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Biomimetic

Science

Bone formation achieved in laboratory

Scientists have successfully mimicked the process of bone formation in the laboratory. A cryoTitan electron microscope was used to capture the process in great visual detail and the results, which contradicted previous assumptions, could be applied to areas other than medicine.Read More

Robotics

Man-made bee's eye could mean big things for flying robots

Day after day, honeybees are able to travel back and forth between a food source and their hive, even in a constantly-changing environment. Given that the insects have relatively small brains, scientists have determined that they rely chiefly on vision and hard-wired visual processing abilities to achieve such a feat. To better understand that process, scientists from the Cognitive Interaction Technology Center of Excellence at Bielefeld University, Germany, have created an artificial honeybee’s eye. Using the device, they hope to unlock the secrets of the insects’ sensing, processing and navigational skills, and apply them to human technology such as micro air vehicles (MAVs).Read More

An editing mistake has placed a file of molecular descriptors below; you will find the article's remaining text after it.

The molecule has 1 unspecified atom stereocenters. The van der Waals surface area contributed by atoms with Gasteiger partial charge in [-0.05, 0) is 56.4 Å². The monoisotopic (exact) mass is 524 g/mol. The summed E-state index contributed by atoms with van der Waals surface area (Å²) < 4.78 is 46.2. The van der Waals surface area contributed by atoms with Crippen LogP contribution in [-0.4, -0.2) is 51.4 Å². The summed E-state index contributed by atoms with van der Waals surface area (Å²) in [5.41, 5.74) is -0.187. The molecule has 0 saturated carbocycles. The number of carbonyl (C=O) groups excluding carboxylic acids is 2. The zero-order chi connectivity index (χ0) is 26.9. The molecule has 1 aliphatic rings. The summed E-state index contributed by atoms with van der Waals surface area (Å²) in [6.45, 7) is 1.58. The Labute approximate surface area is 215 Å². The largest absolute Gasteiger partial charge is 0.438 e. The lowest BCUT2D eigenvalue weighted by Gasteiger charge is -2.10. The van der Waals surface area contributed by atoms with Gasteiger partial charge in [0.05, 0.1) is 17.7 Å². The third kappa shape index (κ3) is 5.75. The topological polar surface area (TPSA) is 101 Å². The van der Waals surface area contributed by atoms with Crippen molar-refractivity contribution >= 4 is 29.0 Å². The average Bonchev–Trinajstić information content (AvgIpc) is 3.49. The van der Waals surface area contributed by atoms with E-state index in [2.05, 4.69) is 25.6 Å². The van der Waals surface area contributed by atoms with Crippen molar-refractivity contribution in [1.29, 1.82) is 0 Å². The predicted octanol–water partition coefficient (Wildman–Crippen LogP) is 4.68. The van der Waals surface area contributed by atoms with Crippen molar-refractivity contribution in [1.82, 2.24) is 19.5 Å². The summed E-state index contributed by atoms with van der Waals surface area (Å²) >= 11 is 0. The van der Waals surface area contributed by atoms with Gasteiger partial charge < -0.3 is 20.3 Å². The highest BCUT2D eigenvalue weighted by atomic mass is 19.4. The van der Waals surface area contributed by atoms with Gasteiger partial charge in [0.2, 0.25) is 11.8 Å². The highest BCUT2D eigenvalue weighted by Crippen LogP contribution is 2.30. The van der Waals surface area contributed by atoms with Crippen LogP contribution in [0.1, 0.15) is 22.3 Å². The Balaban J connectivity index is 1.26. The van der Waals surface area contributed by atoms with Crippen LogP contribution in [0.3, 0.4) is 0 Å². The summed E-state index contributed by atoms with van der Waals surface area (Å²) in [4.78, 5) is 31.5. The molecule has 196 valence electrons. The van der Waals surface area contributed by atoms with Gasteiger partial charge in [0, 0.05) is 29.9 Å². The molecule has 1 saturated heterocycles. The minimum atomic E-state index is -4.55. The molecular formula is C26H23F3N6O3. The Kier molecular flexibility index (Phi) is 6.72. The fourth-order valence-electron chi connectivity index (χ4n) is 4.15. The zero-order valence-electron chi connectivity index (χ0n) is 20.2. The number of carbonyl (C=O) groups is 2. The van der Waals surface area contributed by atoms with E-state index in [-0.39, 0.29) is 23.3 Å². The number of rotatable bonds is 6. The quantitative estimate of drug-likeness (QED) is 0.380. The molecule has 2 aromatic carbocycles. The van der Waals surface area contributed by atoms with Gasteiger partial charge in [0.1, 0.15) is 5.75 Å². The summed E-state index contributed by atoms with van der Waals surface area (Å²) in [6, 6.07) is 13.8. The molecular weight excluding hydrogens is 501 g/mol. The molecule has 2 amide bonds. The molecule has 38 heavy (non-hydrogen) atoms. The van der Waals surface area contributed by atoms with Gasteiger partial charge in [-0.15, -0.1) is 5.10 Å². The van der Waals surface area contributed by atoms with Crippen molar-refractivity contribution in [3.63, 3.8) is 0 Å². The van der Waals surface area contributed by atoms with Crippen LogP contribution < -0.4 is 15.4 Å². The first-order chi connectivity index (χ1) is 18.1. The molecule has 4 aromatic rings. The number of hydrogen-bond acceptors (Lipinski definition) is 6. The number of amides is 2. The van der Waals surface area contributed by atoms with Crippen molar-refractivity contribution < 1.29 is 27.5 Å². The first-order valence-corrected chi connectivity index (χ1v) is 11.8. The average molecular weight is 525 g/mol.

Robotics

Fast thinking flies to help build better robots

As anyone who has ever tried to swat a fly will know, the little beasties have almost impossibly-fast reflexes. It turns out, in fact, that they have a response time faster than that of any computer. If only we knew what their secret was, perhaps we could develop robots that could react just as quickly. Well, scientists at Germany’s Max Planck Institute of Neurobiology are working on it. Since 1956, a mathematical model has existed that accurately predicts how a fly’s brain will recognize and process visual movements. What hasn’t been understood is how the individual nerve cells interact, to make that recognition and processing possible. Given that a fly’s tiny brain contains over 100,000 nerve cells per cubic millimeter, it would seem impossible to observe the reactions of any one of those cells. That, however, is just what the German scientists have done.Read More

Aircraft

Japanese researchers create artificial butterfly